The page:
Hatha Yoga was first introduced in the U.S. almost a century ago. But it is contemporary yoga master B.K.S. Iyengar who really made yoga palatable to flexibility-challenged Westerners. He showed how using props like pillows and chairs can enable the body to reach and stretch in ways it otherwise could not and stay in poses for longer periods of time. From an art mastered only by the athletic few, Iyengar turned yoga into a practical, enjoyable method for increasing physical fitness, mental clarity, and emotional stability.
Types of Yoga
With the growing popularity of yoga has come a proliferation of “yoga styles” that can be confusing to navigate. There are vigorous, aerobic forms of yoga like Power Yoga, Jivamukti Yoga, White Lotus Yoga, and Ashtanga Yoga; so-called Vinyasa-style practices, in which one pose flows into another. There is “hot yoga,” a form of yoga developed by Bikram Choudhury, which is practiced in a room heated up to 104 degrees Fahrenheit to facilitate the removal of toxins from the body. There are calming, restorative forms of yoga, like Yin Yoga and Svaroopa Yoga, inwhich poses are held for long periods of time to promote healing and deepenthe inner experience. Then there are styles that fall in between, like Iyengar, Anusara, and Kripalu Yoga, which are characterized by their attention to detail, and in which a focus on the subtleties of each posture is used to create greater body awareness and guide attention inward. There are also numerous types of yoga linked to the teachings of spiritual teachers, including Integral yoga and Kundalini yoga, in which yoga typically is just one of a range of spiritual practices offered.
Yoga’s increasing popularity is not just among the fitness minded. Nationwide, interest is growing in yoga as a therapeutic modality, and yoga therapy is becoming increasingly accepted in medical and wellness centers across the country. The first symposium on Yoga Therapy and Research, to be held in January 2007 in Los Angeles, was sold out six months beforehand, with more than 800 registrants. The website of the International Association of Yoga Therapists references more than a thousand studies on the effects of yoga. Yoga has proven helpful in the management of numerous health conditions, including chronic pain, arthritis, back and neck pain, headaches, osteoporosis, depression, insomnia, asthma, fibromyalgia, PMS and menopause, digestive disorders, diabetes, high blood pressure, heart disease, and weight concerns.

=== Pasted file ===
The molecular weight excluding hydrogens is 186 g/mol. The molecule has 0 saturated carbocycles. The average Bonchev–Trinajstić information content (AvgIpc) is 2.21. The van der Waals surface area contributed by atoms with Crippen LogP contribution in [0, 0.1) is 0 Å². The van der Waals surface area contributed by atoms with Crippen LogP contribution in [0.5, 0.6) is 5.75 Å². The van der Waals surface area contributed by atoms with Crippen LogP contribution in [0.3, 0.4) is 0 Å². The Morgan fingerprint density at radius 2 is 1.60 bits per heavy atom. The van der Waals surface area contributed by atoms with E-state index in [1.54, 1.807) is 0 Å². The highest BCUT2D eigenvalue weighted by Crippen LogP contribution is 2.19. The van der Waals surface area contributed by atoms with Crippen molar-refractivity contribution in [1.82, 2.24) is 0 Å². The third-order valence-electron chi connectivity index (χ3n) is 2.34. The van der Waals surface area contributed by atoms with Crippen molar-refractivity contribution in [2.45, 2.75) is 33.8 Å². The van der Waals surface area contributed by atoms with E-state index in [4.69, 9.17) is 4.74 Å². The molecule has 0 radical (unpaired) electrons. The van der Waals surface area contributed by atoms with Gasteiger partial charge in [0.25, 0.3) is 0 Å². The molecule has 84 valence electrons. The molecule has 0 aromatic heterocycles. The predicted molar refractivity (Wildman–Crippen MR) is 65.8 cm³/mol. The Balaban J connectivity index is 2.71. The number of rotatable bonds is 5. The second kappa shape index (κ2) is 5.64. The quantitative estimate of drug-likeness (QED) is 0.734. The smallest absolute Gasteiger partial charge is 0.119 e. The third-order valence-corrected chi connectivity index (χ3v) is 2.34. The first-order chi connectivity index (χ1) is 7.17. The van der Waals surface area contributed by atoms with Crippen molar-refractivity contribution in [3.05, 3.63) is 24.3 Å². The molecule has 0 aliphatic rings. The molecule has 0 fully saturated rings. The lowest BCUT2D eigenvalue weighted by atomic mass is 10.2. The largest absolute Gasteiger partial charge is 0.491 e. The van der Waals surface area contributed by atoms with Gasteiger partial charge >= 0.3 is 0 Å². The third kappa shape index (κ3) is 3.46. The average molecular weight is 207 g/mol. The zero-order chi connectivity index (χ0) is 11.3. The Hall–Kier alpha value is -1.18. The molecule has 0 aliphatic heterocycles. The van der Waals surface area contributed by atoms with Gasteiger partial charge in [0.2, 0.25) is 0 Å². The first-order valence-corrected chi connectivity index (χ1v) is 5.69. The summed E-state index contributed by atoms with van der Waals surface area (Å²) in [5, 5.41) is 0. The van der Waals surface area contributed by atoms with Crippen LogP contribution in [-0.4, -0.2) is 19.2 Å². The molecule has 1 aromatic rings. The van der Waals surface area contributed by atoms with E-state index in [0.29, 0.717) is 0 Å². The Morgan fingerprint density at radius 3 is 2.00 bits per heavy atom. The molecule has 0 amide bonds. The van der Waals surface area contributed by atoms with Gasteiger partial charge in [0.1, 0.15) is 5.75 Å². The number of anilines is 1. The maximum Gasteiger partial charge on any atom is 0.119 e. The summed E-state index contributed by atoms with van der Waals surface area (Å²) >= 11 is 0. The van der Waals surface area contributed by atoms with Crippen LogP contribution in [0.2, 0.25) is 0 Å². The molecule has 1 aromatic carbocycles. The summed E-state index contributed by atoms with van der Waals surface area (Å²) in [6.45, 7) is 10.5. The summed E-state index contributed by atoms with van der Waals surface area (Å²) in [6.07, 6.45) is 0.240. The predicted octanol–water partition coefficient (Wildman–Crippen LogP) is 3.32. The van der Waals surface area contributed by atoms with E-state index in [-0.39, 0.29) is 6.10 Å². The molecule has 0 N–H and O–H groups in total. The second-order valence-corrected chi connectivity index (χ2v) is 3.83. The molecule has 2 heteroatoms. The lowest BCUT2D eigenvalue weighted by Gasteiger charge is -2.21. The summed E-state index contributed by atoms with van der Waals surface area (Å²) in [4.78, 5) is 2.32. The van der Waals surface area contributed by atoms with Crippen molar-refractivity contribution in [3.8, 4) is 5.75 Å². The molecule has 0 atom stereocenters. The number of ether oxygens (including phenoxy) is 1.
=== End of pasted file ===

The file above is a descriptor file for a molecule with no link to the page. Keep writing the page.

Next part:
A basic tenet of yoga therapy is that healing happens through connection with the deepest part of who we are. Yoga therapists typically design a specific yoga program to a client’s skill level and to guide him or her into a deeper experience of the subtleties of each pose, linking movement to deep rhythmic breathing. The goal is to give students the tools they need to feel connected to their own healing process.
With yoga’s growing popularity comes pros and cons. Many experienced teachers fear that the flood of new teachers with little training might turn yoga into a mere physical-fitness tool and obscure the spiritual benefits of yoga. Others feel that yoga is simply evolving to meet different cultural needs.
“Many long-term teachers feel that yoga has become like a style, a fashion statement,” says Iyengar teacher Nancy Footner of IowaCity’s Friendship Studio. “But that’s America—fashion trends come and go. But there are enough serious and qualified teachers with a deep personal experience of yoga to carry on the tradition. Yoga has been around for a long time, and it will continue to be with us.”
Tips on Finding a Teacher
Yoga postures can be demanding and, if not performed precisely and correctly, may cause injury. There are no legally mandated national certification or licensing standards for yoga teachers, and long-term yoga teachers voice concern that poorly trained teachers may not have the ability to safely supervise large classes. Particularly if you a condition that requires knowledge of the body, like back pain or arthritis, you want to look for a teacher with substantial training. Your best bet is to go with teachers who have a long-term solid yoga practice themselves or who have taken a 200-hour yoga teacher training course from a school recognized by the Yoga Alliance, which ensures that they have basic training in anatomy and know how to assist you in the proper alignment of the postures.
Eva Norlyk-Herriott, Ph.D., LMT, is a licensed massage therapist with advanced training in cranio-sacral work and Thai massage. Visit YogaForAllSeasons.com.